# Search strategy for Babson task in chess

I asked this on a computer chess forum (programmers hang out there, etc.) and got no substantive answers, which makes me think it's a research question. Whether it's sufficiently mathematical is iffier, so I hope it's ok for here (the site has a chess tag after all).

I'm looking for search strategies to find solutions to the Babson task using a computer. The Task is a chess-problem composition challenge proposed by Joseph Ney Babson in 1884, to create a mate-in-$n$ chess position such that:

1. White moves;
2. Black defends by promoting a pawn (possibly underpromotion);
3. White wins by promoting her own pawn to the exact same piece that black promoted to. E.g. if Black promoted to a bishop, then White must also promote to a bishop in order to mate, since other promotions leave stalemate traps or other escapes.

The Task stayed unsolved for almost 100 years, before Leonid Yarosh published the first satisfactory solutions in the early 1980s. A dozen or so further solutions have been found since then, but it's still considered very difficult. I use the term "Babson Task" to refer to the challenge of composing such positions, as opposed to the individual positions (chess problems) that represent solutions to the Task.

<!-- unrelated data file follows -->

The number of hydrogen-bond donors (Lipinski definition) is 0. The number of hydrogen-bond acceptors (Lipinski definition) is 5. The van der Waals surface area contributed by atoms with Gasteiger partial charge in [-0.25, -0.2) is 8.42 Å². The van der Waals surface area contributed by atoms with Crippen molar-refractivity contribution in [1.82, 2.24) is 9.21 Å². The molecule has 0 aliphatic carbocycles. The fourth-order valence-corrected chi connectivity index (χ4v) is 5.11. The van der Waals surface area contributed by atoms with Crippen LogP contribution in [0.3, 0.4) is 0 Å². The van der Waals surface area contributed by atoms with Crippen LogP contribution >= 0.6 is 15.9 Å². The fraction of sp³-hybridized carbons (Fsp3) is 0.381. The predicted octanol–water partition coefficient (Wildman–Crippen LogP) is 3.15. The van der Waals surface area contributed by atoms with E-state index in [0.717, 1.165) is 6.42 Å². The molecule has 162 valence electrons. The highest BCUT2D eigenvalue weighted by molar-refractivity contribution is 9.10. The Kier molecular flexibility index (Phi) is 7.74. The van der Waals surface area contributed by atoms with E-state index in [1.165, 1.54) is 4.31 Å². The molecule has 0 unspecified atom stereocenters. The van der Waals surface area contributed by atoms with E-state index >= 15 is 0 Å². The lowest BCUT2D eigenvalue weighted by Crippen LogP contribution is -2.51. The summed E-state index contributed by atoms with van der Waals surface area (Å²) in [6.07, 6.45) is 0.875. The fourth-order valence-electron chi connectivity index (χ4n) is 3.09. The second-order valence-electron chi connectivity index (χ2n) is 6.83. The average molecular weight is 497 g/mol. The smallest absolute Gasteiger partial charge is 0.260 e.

The linked Wikipedia article discusses the Task's history and solutions and has some good further links. Before Yarosh's first solution, top composer Pierre Drumare worked on the problem for 20 years, publishing partial solutions along the way before finally giving up and saying the full task was probably impossible. Tim Krabbé (1986) published a book in Dutch called "De Man die de Babson Task wilde maken" (The man who wanted to make the Babson task), about Drumare's unsuccessful quest. Krabbé also has a good article about Yarosh's 1983 solution.

Anyway, I know how a conventional chessplaying engine works (search the move tree, with some obvious scoring heuristics plus a few branch-selection tricks like alpha-beta pruning) but have only the vaguest thoughts of how to search for a solution to this sort of constraint problem. I don't know even how a human goes about it (I play chess a little but don't know anything about problem composition other than this task).

• Just to check: the rules are that all moves are forced in the sense that any deviation from the strategy by the white results in the possibility for the black to resist longer and any deviation by the black results in mating in fewer moves, or you also want to allow some leeway? The forced search may be a bit easier going backwards (especially if $n$ is reasonably small) and cutting off anything that violates the forcing condition but this all is just a pure speculation on my side. – fedja Mar 27 '18 at 23:14